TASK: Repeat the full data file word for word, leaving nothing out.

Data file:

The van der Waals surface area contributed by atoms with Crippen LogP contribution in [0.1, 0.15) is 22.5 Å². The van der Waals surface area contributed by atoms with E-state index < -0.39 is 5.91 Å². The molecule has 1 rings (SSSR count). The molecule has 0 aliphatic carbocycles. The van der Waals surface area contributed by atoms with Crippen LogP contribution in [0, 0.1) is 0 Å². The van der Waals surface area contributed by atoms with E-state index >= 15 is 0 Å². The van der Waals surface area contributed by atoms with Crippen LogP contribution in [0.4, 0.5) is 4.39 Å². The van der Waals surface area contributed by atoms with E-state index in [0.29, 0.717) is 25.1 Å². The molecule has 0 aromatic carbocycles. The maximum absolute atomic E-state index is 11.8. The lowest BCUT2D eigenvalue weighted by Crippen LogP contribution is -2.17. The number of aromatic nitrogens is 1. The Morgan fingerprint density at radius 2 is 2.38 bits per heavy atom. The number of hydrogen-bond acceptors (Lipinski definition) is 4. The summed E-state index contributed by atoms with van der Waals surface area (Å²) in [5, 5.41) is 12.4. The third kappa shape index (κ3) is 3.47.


The van der Waals surface area contributed by atoms with Crippen LogP contribution in [0.1, 0.15) is 22.5 Å². The van der Waals surface area contributed by atoms with E-state index < -0.39 is 5.91 Å². The molecule has 1 rings (SSSR count). The molecule has 0 aliphatic carbocycles. The van der Waals surface area contributed by atoms with Crippen LogP contribution in [0, 0.1) is 0 Å². The van der Waals surface area contributed by atoms with E-state index >= 15 is 0 Å². The van der Waals surface area contributed by atoms with Crippen LogP contribution in [0.4, 0.5) is 4.39 Å². The van der Waals surface area contributed by atoms with E-state index in [0.29, 0.717) is 25.1 Å². The molecule has 0 aromatic carbocycles. The maximum absolute atomic E-state index is 11.8. The lowest BCUT2D eigenvalue weighted by Crippen LogP contribution is -2.17. The number of aromatic nitrogens is 1. The Morgan fingerprint density at radius 2 is 2.38 bits per heavy atom. The number of hydrogen-bond acceptors (Lipinski definition) is 4. The summed E-state index contributed by atoms with van der Waals surface area (Å²) in [5, 5.41) is 12.4. The third kappa shape index (κ3) is 3.47.